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The Epilogue and Its Cast of Characters in the Russian Civil War

Updated on March 17, 2009

 

As in Kosovo, 1999, the politics dictated the military role. And in 1919, the British wanted to stamp out the communist virus and had the means, it lacked the will to allow it’s military to be directly and knowingly involved in most cases. When the brave British men refuted the War Cabinets orders, the results were astounding. Look at what a British crew achieved with a single MkV tank at Tsaritsyn, look at the damage the 47thsquadron did to the Volga flotilla and how Wrangel thanked them for the air support.

 

It was the same “lacking” with the French in Vietnam and then the Americans. They had the military strength but lacked the will.

 

The body count of the Russian Civil War is estimated at 25 million.

The costs of their intervention are estimated at £100,000,000 for England and £35,000,000 for France. From January-February, 1920, £250,000 worth of equipment and supplies had been stolen from the docks at Novorossisk.

The following are key participants:

 

General Peter Wrangel died in Brussels, Belgium in 1928 and buried in Belgrade

 

General Kuptepov, the commander of the 1st Corps, the best unit in the Volunteers, was murdered in Paris. On January 26th, 1930, he was kidnapped off the streets and Soviet agents took him back to a Russian trawler. In 1965, the KGB admitted they had executed him.

 

General Romanovski, Denikin’s Chief of Staff, was murdered in Constantinople by a Soviet agent.

 

General Denikin, lived in France, raising his Daughter, Marina, born in February 1920. He wrote books and gardened. Later he moved to the United States of America and died in 1947. Oddly, he had seen how the failure of stamping out communism had piqued the world. In 1940, the Nazi’s tried to per­suade him to make radio broadcasts delivering anti-communist propaganda.

 

Williamson, became a Lt. Col. in 1935,in 1939, he commanded the 50th division and became the 3rd Corps commander. He retired in 1945 as Brig. General.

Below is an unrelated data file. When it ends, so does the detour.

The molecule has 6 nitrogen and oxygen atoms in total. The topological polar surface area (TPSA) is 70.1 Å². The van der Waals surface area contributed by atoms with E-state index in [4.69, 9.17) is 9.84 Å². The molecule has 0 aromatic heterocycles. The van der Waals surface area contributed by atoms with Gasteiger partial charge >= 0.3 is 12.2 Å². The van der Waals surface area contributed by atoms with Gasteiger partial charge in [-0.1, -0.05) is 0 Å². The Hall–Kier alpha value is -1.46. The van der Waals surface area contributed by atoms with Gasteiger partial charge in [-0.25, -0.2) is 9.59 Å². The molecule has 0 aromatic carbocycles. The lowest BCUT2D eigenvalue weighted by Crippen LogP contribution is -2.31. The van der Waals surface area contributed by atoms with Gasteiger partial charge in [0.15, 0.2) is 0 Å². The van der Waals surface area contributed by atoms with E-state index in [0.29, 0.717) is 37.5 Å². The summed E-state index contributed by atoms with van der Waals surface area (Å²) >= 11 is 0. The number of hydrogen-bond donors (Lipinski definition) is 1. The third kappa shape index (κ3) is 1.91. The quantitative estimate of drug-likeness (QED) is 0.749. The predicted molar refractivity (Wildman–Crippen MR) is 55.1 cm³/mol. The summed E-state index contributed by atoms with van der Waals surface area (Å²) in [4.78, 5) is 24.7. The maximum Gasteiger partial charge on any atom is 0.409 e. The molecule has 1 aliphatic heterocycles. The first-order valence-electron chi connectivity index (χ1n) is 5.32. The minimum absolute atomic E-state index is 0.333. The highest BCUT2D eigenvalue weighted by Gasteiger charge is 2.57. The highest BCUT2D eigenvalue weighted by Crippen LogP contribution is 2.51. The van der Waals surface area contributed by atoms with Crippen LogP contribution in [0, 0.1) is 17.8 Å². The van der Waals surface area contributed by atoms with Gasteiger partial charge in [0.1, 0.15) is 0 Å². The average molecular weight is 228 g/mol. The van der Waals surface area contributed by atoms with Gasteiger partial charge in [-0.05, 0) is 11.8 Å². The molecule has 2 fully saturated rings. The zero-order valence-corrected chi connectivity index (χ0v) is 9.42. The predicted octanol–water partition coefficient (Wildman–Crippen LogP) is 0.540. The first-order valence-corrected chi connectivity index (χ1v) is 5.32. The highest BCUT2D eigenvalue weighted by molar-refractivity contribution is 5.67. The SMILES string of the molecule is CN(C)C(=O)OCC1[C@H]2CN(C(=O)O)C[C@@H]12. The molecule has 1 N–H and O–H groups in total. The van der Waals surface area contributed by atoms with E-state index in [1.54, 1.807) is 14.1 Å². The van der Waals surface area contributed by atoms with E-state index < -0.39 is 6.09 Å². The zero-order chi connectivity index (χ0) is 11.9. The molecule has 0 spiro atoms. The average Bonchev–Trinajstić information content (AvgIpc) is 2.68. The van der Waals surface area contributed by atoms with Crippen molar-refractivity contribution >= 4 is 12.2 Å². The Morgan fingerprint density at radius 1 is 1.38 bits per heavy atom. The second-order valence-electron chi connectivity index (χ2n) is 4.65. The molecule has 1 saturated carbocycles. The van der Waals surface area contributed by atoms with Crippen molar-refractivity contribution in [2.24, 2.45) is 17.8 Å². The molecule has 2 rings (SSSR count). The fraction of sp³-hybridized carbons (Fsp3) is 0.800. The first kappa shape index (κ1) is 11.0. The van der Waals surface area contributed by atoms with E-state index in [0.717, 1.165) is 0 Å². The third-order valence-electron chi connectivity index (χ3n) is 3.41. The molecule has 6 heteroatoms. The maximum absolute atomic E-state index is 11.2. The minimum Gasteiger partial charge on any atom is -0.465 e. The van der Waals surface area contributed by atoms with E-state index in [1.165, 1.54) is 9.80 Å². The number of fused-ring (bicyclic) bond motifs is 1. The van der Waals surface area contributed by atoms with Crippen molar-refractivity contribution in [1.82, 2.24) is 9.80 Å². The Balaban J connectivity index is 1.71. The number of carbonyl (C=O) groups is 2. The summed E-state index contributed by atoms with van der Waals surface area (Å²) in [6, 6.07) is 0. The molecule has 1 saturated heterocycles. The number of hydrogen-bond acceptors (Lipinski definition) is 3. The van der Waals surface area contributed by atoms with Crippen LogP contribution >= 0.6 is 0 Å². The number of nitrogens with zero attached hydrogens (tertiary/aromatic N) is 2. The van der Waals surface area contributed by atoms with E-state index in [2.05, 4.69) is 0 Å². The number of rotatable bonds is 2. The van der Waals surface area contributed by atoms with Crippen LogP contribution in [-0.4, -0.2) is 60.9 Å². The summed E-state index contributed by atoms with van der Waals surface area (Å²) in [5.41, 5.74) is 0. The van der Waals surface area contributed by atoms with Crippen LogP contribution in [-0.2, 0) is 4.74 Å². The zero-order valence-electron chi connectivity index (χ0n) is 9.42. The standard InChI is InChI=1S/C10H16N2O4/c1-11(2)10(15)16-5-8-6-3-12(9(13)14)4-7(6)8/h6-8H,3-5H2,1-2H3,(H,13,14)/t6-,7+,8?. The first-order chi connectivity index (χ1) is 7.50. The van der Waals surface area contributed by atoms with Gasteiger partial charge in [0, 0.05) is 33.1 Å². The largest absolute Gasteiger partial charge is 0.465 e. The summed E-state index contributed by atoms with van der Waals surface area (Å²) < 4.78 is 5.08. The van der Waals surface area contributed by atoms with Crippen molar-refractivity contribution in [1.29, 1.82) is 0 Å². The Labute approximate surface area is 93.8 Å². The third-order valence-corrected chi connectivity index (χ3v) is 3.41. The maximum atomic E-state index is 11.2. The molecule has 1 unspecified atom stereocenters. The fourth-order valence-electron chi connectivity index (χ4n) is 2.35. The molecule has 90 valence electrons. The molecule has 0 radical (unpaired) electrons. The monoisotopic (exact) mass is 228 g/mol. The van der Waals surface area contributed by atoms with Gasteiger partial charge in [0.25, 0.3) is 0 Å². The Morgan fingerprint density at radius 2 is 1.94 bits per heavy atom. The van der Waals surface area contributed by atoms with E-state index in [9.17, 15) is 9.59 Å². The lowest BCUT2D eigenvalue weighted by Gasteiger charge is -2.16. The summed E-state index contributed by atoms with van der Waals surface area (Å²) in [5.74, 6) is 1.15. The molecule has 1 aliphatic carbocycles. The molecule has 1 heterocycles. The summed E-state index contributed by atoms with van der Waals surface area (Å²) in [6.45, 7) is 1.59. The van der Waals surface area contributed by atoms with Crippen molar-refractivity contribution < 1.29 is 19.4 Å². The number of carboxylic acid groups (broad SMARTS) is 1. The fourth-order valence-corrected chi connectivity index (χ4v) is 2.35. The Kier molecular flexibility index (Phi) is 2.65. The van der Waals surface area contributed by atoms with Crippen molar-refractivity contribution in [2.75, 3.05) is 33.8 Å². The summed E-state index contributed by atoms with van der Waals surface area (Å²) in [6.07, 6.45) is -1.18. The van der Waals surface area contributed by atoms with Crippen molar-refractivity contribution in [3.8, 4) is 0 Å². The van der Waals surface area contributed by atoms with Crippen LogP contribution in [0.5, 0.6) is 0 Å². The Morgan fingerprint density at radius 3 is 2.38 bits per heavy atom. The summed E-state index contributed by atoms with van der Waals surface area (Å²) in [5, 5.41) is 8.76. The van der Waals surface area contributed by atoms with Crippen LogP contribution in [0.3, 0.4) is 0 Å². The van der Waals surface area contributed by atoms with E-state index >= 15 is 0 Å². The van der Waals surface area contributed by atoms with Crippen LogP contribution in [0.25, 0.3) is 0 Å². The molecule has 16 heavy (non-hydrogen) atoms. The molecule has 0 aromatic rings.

General Holman retired after he returned and died in the 1930’s.

 

Lt. Elliot, who was an low ranking officer in 1919 and who flew Williamson around the South Russia area looking for Gas shells, became Air Chief Marshal Sir William Elliot much later.

 

Major Collishaw, who was the commander of the famed 47thRAF Squadron, became Air Vice Mar­shal in WW2. He commanded the RAF at Alamein.

 

General Budenny, the famed Soviet Cavalry leader proved he was inept when he lost 500,000 Rus­sians at Kiev in 1941 to an old enemy. He died in 1973 at age 90 yrs.

 

Nestor Makhno, the vicious guerilla fighter, escaped the Soviet Police in 1922 fleeing to Poland with his beautiful Polish girlfriend. Upon his arrival, he murdered her parents. The two got married. He died an alcoholic in the 30’s.

 

Peter Krasnov, the Commander of the Don Army was hanged in 1947 by the Soviets after the British handed him over.

 

Shkuro,who was a fierce Cavalry Corps commander under Mamantov, was hanged with Krasnov. During the inter war period of the thirties, he performed in a circus. In 1941, fought along side with Ger­mans when Russia was invaded.

 

The two most famous Comminsaars were Stalin and Kruschev, who in the Fall of 1919, rallied the Soviet party members against Denikin. Both became the “President” of the Soviet Union. Stalin ordered millions murdered in the 30’s. Stalin died in 1953. Kruschev, followed as “President” and never forgot the American intervention. He reminded president Kennedy of this “invasion” in 1961. Kennedy denied this ever happening and no knowledge of this event.

 

Koniev, the most famous Generals of the WW2, was a young commander in the 2nddivision under Semenov fighting on Kolchak. By 1934, he was commanding an Army, and in WW2, a whole Front. He died in 1973.

 

Popov, another Famous General of WW2, commanded the 96th battalion of the 11th division in Nov. 1919. He was Front Commander in WW2. He died in 1962.

 

Timoshenko, another well-known General in WW2, was part of the 2nd Cavalry brigade of 1st division in June 1919 and fought with 10thArmy against Denikin in the Kuban and later the Crimea. He died in 1970.

 

Lt. Cmdr. Koehler, the only American in combat in South Russia. He became an attache for the US in Poland in the mid twenties. His son was born in 1929, then he became divorced. He died in 1941.

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